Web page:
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The Complete Poems of Walt Whitman - A Review by Barry Van-Asten,
This review is from: The Complete Poems of Walt Whitman (Wordsworth Poetry Library) (Paperback)
Walt Whitman (1819-1892) was an innovative American `wandering' poet who produced some very extraordinary and original poems. `Leaves of Grass' (1855) is his first published collection of verse which he continued to revise and extend throughout subsequent editions. It is written in the free verse style which became synonymous with Whitman and also features the poem sequence `Calamus', considered to be quite obscene for its time. It was these poems which gave rise to the many theories concerning Whitman's sexuality, because of the homosexual interpretations of the poems.
Whitman worked as a clerk and during the Civil War he was a volunteer nurse at a hospital and it was during this time that he published another collection of poems called `Drum-Taps' in 1865. As a poet, he seems to invent a new vocabulary in an attempt to create a voice for the New World which is growing up around him: `I am the poet of the Body and I am the poet of the Soul, / The pleasures of heaven are with me and the pains of hell are with me, / The first I graft and increase upon myself, the latter I translate into a / New tongue.' [Song of Myself] Poems such as: `When lilacs last in the dooryard bloom'd', `Pioneers! O Pioneers!', `I sing the body electric', `Out of the cradle endlessly rocking', `O Captain! My Captain!', and `Sometimes with one I love' are free from the conventional poetic restrictions and sweet with an almost pagan rejoicing of life! Upon my first reading of the complete poems I was completely surprised at how `modern' Whitman feels in comparison to his English contemporaries, such as Algernon Swinburne (1837-1909), Alfred Tennyson (1809-1892) and Robert Browning (1812-1889). His inventive use of words and poetic structure seems totally alien to his period and throughout his works I found myself thrown by a word or a line as if struck by electricity! He is only one of two poets to have done so, the other being the great English poet Gerard Manley Hopkins (1844-1889)!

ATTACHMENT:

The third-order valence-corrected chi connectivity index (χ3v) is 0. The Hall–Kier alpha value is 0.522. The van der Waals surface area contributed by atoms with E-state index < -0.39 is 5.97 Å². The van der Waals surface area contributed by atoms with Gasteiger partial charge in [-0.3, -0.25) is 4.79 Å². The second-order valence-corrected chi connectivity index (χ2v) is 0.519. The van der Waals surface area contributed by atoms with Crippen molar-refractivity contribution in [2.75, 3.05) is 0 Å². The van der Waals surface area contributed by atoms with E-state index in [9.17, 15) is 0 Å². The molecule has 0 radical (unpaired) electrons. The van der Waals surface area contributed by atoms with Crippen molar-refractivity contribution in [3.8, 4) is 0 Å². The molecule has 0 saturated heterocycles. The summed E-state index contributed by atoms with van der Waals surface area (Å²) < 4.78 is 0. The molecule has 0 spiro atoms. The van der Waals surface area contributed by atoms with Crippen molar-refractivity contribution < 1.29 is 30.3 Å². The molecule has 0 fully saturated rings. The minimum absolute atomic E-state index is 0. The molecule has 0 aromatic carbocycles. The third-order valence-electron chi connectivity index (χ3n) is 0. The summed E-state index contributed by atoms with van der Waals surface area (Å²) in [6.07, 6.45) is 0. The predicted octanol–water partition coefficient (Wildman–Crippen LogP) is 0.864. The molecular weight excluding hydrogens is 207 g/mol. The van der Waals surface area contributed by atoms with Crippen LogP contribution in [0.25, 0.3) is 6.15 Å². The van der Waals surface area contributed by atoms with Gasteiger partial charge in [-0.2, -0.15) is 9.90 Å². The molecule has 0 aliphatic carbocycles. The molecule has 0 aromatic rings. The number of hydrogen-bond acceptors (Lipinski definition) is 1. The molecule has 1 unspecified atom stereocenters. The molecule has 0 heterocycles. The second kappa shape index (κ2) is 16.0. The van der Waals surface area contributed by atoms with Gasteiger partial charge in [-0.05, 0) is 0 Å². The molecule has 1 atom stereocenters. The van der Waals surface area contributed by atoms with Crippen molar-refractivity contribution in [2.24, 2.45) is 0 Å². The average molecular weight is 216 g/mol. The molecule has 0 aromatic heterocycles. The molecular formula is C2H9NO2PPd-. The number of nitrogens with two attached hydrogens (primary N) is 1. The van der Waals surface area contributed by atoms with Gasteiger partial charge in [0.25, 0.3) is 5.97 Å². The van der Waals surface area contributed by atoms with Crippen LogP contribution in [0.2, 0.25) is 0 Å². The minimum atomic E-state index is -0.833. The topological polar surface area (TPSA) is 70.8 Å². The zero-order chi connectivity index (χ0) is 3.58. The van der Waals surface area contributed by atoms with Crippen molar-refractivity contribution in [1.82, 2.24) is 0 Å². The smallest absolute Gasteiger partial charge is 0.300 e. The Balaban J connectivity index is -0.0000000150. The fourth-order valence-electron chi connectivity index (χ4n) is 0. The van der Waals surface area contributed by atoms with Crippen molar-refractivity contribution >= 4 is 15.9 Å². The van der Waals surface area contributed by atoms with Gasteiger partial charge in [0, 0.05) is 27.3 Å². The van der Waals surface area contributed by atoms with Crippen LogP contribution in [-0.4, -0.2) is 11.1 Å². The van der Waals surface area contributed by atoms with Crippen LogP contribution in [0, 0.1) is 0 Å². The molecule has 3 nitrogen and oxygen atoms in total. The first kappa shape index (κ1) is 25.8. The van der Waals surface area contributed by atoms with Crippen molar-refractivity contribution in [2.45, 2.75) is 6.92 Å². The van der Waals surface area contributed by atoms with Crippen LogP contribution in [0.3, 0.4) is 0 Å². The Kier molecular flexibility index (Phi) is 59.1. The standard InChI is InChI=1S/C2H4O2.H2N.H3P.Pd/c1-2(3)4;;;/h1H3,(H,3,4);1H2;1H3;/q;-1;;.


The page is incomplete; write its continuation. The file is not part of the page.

Whitman has a sense of freedom and realism about him and this influenced such writers as D H Lawrence (1885-1939) and Ezra Pound (1885-1972). He may have looked like some Old Testament Prophet or a gruff old mountain man, but he was thinking years ahead of his time!